• Micah 5:1-4a • Hebrews 10:5-10 • Luke 1:39-45 • 4 Advent C ‘13 •
Printable PDF: Weekly Homily 12.23.12
The next two days will place a lot of expectations on you. Exchange your gifts. Laugh together. Enjoy your family. Prepare and share a great meal. Sing some good carols. Gather for the liturgy. Celebrate Christmas. As you do these wonderful things, consider this. Christmas is not primarily or only about the birth of the historical Jesus. Christmas is about the deepest reality of this evolving cosmos. It is made known to us in the one whose historical birth we celebrate.
Recently I saw a wonderful documentary about 4-H life in Montana. The film featured six young people from our state. The project of a young man from Winnet, Montana was collecting and cataloguing bugs, beetles and butterflies. He has a keen sensitivity for the mystery of life.
His story reminded me of that of an author who visited a community in the rural South. Her purpose was to interview her friend’s brother. While waiting for him she learned he was an avid John Bircher. Her immediate reaction was to cancel the appointment. Before she was able to do so, she found herself facing a very large, gruff man. He consented to the interview and told her to follow him. As they walked he spoke about maple and oak trees, rows of corn and the birds and the flowers. She was initially surprised, then enthralled by his comments about the complexity, the mystery of life.
The young 4-H boy and the gruff John Bircher shared this in common. They respected life in all species and appreciated that life is a profound mystery, a window into something more.
Each day we awaken, rise off our beds, wash the sleep from our eyes, pray and engage our daily activities. We occasionally wonder who we are and all that we can be. We enter new relationships or move from job to job. We ultimately are seeking meaning and purpose. Gradually we become aware we are part of something larger than self. We are unable to name it but all of us feel drawn deeper into the mystery, the evolving cosmos, the One we name God.
Today Luke introduces us to his version of the Jesus event with a poetic story about two women: Mary and her cousin Elizabeth. They had little power or status and were asked to surrender their agendas, and trust. They did so. It was not only the new life in their bellies. They were being drawn into an unknown future and they took the risk of trusting.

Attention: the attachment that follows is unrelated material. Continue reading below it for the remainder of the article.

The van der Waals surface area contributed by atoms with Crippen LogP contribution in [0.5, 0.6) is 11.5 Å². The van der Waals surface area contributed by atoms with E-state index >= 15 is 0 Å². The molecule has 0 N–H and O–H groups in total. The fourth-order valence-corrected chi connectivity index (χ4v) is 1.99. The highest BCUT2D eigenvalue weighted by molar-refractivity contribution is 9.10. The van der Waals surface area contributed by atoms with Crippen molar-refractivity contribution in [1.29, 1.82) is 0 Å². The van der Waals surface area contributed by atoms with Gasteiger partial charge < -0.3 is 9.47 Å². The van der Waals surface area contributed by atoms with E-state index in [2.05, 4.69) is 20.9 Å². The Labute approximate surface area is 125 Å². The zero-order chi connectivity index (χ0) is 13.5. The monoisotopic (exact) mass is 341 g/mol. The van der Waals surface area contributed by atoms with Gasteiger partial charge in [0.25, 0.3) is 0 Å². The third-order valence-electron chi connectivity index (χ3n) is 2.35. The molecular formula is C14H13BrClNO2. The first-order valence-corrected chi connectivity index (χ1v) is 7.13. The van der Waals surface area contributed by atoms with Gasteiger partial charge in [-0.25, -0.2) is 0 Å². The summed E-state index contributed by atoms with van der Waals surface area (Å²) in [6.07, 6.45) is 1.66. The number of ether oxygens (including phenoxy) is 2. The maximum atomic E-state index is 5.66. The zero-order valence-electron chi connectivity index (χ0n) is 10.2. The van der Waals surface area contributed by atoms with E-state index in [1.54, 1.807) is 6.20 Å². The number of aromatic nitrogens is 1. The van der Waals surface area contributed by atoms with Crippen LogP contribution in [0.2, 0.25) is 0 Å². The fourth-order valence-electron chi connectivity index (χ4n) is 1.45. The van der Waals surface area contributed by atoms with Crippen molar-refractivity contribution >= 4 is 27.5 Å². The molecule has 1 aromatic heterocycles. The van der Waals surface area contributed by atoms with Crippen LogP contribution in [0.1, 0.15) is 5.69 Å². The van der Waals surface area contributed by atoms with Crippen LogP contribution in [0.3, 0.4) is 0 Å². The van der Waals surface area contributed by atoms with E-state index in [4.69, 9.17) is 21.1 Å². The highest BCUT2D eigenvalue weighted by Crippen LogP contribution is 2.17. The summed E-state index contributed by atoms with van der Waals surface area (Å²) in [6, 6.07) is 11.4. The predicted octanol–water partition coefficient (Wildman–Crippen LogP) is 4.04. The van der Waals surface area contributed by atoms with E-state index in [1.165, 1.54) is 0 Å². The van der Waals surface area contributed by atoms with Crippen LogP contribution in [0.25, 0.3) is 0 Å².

Like Mary and Elizabeth we are asked to surrender our egos and fears, our prejudices and agendas, and trust in a mystery beyond our comprehension. We name that mystery “God.”
I try to do what those two women did. I try to surrender my ego, fears, prejudices and agendas, and trust in a mystery beyond my comprehension. I name that mystery “God.” My reason for doing so is the child born of Mary. His name is Jesus. He embraced a new way of being human, fully human. He sublimated the energy of his primal instincts and redirected that energy into unconditional love. His relationships were open and inclusive. When abused and violated his response was nonviolent. Those who knew him best tell us God vindicated him and his way of being human by raising him from the tomb. I do not understand what that means but I believe it.
Jesus was the first of us to evolve to a new and fuller way of being human. In him all humankind made a qualitative leap forward on the evolutionary ladder. That leap is the beginning of a new creation drawing all of us into the fullness of life. This is my reason for celebrating Christmas and for trying to trust in a mystery beyond our comprehension.
As I said at the beginning, the next two days will place a lot of expectations on you.
Exchange your gifts. Laugh together. Enjoy your family. Prepare and share a great meal. Sing some good carols. Gather for the liturgy. In doing all of that be intentionally mindful that Christmas calls us into the deep reality of our own truth and the deepest reality of all – the Gracious Mystery we name God.